XMI Gets Boost from Rational, Unisys

No one ever said standards are adopted quickly. Most will agree, however, that standards are a useful tool in an ever-changing global enterprise. In order to make the lives of IT professionals, particularly developers, easier, standards are sometimes the only thing preventing a brand new learning curve every time a developer starts a new project.

Extensible Markup Language (XML) is the most exciting programming tool since Java, but even it goes through the molasses-like process of standards approval. One standard that's branched out from XML is the XML Metadata Interchange (XMI), designed to streamline collaborative application development efforts on the Web.

XMI was finally adopted by the Object Management Group (OMG, www.omg.org) in March 1999, but none of the participating vendors -- IBM Corp. (www.ibm.com), Unisys Corp. (www.unisys.com), Oracle Corp. (www.oracle.com), and Rational Software Corp. (www.rational.com) -- have done anything with it.

That was until last month when Rational announced it would be integrating XMI technology from Unisys into Rational Rose 2000, the company's widely-used visual modeling environment, as well as other Unified Modeling Language (UML) based tools and environments. The software is available as an addition, which can be downloaded from the Rational Web site.

XMI is intended to give developers working with object technology and using a diverse set of tools, even ones from different vendors, the ability to exchange programming data over the Internet in a standard method. For example, if a team of people have designed and created the architecture of the application, they can send the object to the programmers who can then make changes or additions using different software.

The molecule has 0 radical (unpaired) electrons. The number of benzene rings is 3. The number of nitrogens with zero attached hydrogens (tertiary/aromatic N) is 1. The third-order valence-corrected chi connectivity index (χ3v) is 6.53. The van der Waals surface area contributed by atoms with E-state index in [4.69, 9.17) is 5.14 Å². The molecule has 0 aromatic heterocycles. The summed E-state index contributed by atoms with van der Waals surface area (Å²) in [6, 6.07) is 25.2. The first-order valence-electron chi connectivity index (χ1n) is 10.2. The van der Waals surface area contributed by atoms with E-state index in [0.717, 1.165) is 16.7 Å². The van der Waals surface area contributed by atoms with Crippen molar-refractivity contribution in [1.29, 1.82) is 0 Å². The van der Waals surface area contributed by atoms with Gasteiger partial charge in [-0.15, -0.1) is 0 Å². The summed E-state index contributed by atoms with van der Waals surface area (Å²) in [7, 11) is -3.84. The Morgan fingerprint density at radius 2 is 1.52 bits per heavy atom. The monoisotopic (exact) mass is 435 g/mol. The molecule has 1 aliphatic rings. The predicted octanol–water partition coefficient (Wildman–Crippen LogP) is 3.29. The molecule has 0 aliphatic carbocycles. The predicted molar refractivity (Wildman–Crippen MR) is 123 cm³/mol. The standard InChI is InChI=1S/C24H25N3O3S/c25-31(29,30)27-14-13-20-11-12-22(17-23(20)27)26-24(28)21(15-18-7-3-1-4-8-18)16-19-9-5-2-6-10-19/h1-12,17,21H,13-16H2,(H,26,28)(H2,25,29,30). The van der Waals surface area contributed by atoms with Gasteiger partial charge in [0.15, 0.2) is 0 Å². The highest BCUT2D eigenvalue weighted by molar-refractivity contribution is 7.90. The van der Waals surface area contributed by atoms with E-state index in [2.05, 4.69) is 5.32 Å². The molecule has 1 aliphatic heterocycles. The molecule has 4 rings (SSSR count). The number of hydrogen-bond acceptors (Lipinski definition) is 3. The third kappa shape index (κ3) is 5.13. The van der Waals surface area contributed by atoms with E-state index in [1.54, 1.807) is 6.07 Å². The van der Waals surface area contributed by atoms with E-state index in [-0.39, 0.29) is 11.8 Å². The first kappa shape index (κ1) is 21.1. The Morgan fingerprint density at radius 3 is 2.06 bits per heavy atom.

Now, with tools that understand XMI, UML, and the Meta Object Facility (MOF), developers can design an object in IBM's VisualAge for Java, tweak it in Rational Rose, and then work with it once again in Oracle Designer, all without losing a single line of data. As a result, development teams spread across the globe using various tools from multiple vendors can still collaborate on applications.

"This is about the maturation of XMI from becoming an early specification to a more mature representation," says Sridhar Iyengar, Unisys chief architect of metadata services. "Since Rational is the most significant UML vendor, this puts their stamp of approval on this interoperability."

Before this announcement, the technology was available but much more difficult to take advantage. You had to be both a Unisys and Rational customer, modeling the application in Rose, while using the Unisys repository to store objects.

What's also attractive about XMI is its ability to interact with the wide selections of development languages. In the case of a company such as Microsoft, who regularly adds proprietary extensions to interoperable standards, XMI anticipates vendors will customize their applications. Where tools are using custom extensions, and objects are sent from tool to another, XMI has the ability to transfer the proprietary objects through a special attachment mechanism.

"We are seeing this as a mechanism to use whatever too they want," explains Iyengar. "In either case, the model and the designs you have can be reused in COM-based development and even in Java-based development. XMI and UML are independent of any middleware."